Energy use is a crisis issue in many refugee camps. The need for fuel is becoming a source of conflict between increasingly large refugee populations and local communities in many countries in the developing world. It is also a driver of deforestation and has well-documented impacts on women and children who are disproportionately exposed to indoor air pollution.
A conference hosted by GIZ (Deutsche Gesellschaft für Internationale Zusammenarbeit ) in Berlin in mid-January sought to develop an action plan that involves NGO’s, the UN system, academia and the private sector on how to ensure that every person affected by conflict or natural disasters has access to affordable, reliable, sustainable and modern energy services by 2030.
Learn more about the conference Energy for Displaced People: A Global Plan of Action for Sustainable Energy Solutions in Situations of Displacement.
A part of SDG 7
The global action plan on clean and sustainable energy for displaced people is designed to help deliver on Sustainable Development Goal 7: Access to affordable, reliable, sustainable and modern energy for all” and improve both health and quality of life in refugee camps as part of the campaign to ‘leave no one behind’.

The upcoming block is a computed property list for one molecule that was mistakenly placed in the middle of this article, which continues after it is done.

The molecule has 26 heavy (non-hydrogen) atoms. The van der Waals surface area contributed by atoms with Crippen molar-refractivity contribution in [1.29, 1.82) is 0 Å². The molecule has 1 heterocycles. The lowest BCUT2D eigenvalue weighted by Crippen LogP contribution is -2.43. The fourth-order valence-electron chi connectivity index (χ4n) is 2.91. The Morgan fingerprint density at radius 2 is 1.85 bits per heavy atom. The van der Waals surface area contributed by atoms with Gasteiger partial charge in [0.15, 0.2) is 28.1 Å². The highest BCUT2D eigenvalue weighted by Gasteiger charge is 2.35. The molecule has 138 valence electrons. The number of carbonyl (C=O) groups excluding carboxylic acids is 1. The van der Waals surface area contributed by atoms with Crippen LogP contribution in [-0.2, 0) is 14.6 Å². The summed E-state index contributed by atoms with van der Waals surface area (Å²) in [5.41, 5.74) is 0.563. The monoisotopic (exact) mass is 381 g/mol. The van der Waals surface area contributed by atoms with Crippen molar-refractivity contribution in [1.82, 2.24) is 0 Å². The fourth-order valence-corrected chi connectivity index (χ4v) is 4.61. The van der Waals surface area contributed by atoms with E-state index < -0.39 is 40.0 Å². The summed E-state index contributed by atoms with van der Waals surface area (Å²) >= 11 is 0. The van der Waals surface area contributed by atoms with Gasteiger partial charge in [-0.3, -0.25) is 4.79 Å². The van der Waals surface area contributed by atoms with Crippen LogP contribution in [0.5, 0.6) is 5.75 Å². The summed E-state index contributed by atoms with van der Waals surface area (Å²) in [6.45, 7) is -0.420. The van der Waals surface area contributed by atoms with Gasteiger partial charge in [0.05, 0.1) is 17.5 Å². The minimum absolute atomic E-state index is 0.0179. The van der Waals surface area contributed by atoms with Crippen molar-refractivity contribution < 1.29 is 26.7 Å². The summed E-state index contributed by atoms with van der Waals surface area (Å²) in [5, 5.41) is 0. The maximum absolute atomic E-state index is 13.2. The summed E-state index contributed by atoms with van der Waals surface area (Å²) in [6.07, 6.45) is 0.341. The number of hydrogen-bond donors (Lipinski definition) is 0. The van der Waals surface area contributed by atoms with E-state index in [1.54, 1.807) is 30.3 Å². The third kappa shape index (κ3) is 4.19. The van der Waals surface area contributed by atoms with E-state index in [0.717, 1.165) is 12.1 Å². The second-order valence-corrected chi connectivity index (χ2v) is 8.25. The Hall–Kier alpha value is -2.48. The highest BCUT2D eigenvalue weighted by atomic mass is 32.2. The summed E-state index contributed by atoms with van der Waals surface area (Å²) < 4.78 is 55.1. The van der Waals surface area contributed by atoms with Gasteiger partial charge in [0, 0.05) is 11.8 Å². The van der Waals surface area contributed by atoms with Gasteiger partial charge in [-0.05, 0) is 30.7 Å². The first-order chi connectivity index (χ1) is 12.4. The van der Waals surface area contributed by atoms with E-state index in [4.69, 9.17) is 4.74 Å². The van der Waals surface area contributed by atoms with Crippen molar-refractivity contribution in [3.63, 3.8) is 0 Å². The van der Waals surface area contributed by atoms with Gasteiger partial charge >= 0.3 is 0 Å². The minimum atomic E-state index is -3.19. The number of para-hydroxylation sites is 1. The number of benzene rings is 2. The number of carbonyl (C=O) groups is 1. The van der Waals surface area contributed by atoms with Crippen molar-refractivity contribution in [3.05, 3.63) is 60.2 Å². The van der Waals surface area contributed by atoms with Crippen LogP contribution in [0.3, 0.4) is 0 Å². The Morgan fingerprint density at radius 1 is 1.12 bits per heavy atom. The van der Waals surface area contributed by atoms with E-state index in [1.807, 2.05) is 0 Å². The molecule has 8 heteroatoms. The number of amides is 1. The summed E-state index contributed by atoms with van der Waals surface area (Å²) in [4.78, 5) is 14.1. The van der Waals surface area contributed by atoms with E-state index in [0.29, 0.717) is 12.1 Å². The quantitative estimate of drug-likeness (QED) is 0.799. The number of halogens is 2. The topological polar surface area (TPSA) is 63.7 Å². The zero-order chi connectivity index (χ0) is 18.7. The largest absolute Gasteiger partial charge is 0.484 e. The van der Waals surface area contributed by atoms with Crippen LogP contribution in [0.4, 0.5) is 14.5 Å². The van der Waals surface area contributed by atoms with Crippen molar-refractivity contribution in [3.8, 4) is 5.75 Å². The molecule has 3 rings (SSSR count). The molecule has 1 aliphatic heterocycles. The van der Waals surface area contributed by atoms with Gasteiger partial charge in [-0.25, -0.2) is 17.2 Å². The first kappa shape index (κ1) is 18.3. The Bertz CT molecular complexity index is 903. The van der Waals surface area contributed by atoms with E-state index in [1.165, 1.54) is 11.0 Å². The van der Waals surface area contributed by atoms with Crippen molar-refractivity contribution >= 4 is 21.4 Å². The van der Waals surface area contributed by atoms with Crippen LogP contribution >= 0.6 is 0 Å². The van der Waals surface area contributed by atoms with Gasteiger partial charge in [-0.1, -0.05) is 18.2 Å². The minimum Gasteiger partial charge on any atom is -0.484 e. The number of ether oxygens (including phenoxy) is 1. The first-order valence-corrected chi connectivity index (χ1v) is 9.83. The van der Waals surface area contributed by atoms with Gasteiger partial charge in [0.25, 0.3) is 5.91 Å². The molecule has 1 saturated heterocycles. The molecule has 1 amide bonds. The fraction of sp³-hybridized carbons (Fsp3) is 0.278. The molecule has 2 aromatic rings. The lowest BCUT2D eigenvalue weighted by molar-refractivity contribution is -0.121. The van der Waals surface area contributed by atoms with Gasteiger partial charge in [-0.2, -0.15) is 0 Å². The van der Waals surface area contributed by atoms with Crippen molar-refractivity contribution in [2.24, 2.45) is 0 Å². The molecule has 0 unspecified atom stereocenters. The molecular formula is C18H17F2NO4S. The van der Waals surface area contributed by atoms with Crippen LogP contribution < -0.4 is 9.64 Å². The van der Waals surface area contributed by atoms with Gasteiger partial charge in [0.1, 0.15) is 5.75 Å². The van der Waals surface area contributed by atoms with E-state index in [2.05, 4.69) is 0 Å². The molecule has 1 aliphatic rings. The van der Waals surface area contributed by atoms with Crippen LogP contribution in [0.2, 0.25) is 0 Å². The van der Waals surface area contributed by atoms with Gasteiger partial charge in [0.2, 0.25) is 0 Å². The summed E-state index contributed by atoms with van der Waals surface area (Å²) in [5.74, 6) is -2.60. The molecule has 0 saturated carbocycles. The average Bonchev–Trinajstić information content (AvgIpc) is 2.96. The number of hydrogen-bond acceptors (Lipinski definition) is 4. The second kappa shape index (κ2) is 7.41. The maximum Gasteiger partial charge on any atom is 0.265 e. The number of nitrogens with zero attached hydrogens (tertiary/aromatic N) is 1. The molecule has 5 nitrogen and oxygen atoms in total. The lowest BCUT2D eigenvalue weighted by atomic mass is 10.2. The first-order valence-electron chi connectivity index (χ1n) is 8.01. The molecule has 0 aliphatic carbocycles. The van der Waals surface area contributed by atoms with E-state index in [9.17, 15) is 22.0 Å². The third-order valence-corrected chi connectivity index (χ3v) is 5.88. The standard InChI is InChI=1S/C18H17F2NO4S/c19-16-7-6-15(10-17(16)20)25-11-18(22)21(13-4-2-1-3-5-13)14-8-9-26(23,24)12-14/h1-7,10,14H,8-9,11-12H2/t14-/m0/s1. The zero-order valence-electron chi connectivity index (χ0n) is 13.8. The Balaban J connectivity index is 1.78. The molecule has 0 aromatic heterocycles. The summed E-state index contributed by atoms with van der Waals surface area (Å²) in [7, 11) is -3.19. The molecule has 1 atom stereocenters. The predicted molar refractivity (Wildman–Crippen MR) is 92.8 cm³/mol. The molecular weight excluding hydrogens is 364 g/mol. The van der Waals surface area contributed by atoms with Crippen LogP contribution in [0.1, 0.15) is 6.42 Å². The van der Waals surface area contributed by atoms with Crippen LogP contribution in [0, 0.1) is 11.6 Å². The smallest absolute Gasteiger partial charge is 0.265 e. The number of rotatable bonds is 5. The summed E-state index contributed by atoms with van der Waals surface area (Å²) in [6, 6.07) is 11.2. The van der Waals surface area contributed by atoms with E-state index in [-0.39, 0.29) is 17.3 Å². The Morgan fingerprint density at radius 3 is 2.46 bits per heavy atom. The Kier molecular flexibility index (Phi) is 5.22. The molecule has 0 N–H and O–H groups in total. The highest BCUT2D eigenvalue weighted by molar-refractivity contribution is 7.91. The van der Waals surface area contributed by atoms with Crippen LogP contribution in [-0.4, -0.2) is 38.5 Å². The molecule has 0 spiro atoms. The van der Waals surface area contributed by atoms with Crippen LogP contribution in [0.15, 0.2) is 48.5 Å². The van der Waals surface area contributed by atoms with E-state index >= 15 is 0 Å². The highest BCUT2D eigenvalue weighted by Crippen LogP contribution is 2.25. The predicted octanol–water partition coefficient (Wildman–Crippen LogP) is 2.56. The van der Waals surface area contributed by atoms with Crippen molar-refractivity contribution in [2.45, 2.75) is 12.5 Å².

It is particularly women who suffer from the energy crisis in refugee camps. In some locations, they walk as far as 20km in search of wood, and often bear the brunt of the hostility from local communities, becoming walking targets for violence.
What is UNEP DTU doing?
In support of the Global Plan of Action, UNEP DTU is providing research-based advisory services to UNHCR and its humanitarian partners, with a particular focus on Africa. To date, our field work and analysis in Tanzania and Uganda has aimed to understand the policy, technology and investment options for shifting to a more sustainable energy use in and around specific refugee settlements.
A focus on evidence-based and bottom-up solutions, appropriate to the needs and conditions of each community, is fundamental to achieving the desired outcomes. Part of this work is to raise awareness about the relationship between energy and development, in situations where the majority of refugees have been living in camps or settlements for at least 5 years.
120 people attended the Berlin conference and were divided in 5 working groups. UNEP DTU contributed to 3 groups: Innovative Finance, Technical Expertise, Capacity Building and Training and Data, Evidence, Monitoring and Reporting. In the coming months, UNEP DTU hopes to secure significant new funding to scale up this work, where there’s now a clearer political and practical mandate to operate in support of the Global Plan of Action.